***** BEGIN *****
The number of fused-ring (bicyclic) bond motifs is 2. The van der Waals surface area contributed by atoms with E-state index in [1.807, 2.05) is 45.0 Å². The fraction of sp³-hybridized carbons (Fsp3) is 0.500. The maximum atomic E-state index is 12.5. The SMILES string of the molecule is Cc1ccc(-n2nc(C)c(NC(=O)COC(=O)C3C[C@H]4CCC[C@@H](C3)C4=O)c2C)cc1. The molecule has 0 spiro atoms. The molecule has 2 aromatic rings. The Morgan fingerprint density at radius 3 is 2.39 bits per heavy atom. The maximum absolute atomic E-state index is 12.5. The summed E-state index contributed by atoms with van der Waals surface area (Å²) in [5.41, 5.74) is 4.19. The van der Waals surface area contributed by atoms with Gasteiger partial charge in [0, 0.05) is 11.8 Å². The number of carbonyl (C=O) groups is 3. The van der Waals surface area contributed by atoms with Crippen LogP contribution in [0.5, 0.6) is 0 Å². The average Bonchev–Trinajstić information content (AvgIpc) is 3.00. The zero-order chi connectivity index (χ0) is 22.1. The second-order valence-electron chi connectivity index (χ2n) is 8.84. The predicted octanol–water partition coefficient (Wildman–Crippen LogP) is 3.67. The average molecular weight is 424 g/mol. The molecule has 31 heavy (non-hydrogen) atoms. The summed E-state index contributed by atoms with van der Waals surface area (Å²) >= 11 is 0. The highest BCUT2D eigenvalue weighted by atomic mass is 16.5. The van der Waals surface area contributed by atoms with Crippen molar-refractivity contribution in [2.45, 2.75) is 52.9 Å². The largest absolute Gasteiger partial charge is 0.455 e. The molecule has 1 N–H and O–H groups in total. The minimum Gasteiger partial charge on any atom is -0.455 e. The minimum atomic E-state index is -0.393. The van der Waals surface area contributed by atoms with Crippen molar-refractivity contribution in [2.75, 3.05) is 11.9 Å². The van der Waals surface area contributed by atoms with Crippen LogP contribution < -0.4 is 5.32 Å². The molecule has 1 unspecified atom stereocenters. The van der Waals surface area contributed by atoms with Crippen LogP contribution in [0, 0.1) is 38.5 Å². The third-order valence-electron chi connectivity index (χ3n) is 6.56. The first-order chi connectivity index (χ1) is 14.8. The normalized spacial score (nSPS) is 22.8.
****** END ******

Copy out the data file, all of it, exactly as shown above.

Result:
The number of fused-ring (bicyclic) bond motifs is 2. The van der Waals surface area contributed by atoms with E-state index in [1.807, 2.05) is 45.0 Å². The fraction of sp³-hybridized carbons (Fsp3) is 0.500. The maximum atomic E-state index is 12.5. The SMILES string of the molecule is Cc1ccc(-n2nc(C)c(NC(=O)COC(=O)C3C[C@H]4CCC[C@@H](C3)C4=O)c2C)cc1. The molecule has 0 spiro atoms. The molecule has 2 aromatic rings. The Morgan fingerprint density at radius 3 is 2.39 bits per heavy atom. The maximum absolute atomic E-state index is 12.5. The summed E-state index contributed by atoms with van der Waals surface area (Å²) in [5.41, 5.74) is 4.19. The van der Waals surface area contributed by atoms with Gasteiger partial charge in [0, 0.05) is 11.8 Å². The number of carbonyl (C=O) groups is 3. The van der Waals surface area contributed by atoms with Crippen LogP contribution in [0.5, 0.6) is 0 Å². The average Bonchev–Trinajstić information content (AvgIpc) is 3.00. The zero-order chi connectivity index (χ0) is 22.1. The second-order valence-electron chi connectivity index (χ2n) is 8.84. The predicted octanol–water partition coefficient (Wildman–Crippen LogP) is 3.67. The average molecular weight is 424 g/mol. The molecule has 31 heavy (non-hydrogen) atoms. The summed E-state index contributed by atoms with van der Waals surface area (Å²) >= 11 is 0. The highest BCUT2D eigenvalue weighted by atomic mass is 16.5. The van der Waals surface area contributed by atoms with Crippen molar-refractivity contribution in [2.45, 2.75) is 52.9 Å². The largest absolute Gasteiger partial charge is 0.455 e. The molecule has 1 N–H and O–H groups in total. The minimum Gasteiger partial charge on any atom is -0.455 e. The minimum atomic E-state index is -0.393. The van der Waals surface area contributed by atoms with Crippen molar-refractivity contribution in [2.75, 3.05) is 11.9 Å². The van der Waals surface area contributed by atoms with Crippen LogP contribution < -0.4 is 5.32 Å². The molecule has 1 unspecified atom stereocenters. The van der Waals surface area contributed by atoms with Crippen LogP contribution in [0, 0.1) is 38.5 Å². The third-order valence-electron chi connectivity index (χ3n) is 6.56. The first-order chi connectivity index (χ1) is 14.8. The normalized spacial score (nSPS) is 22.8.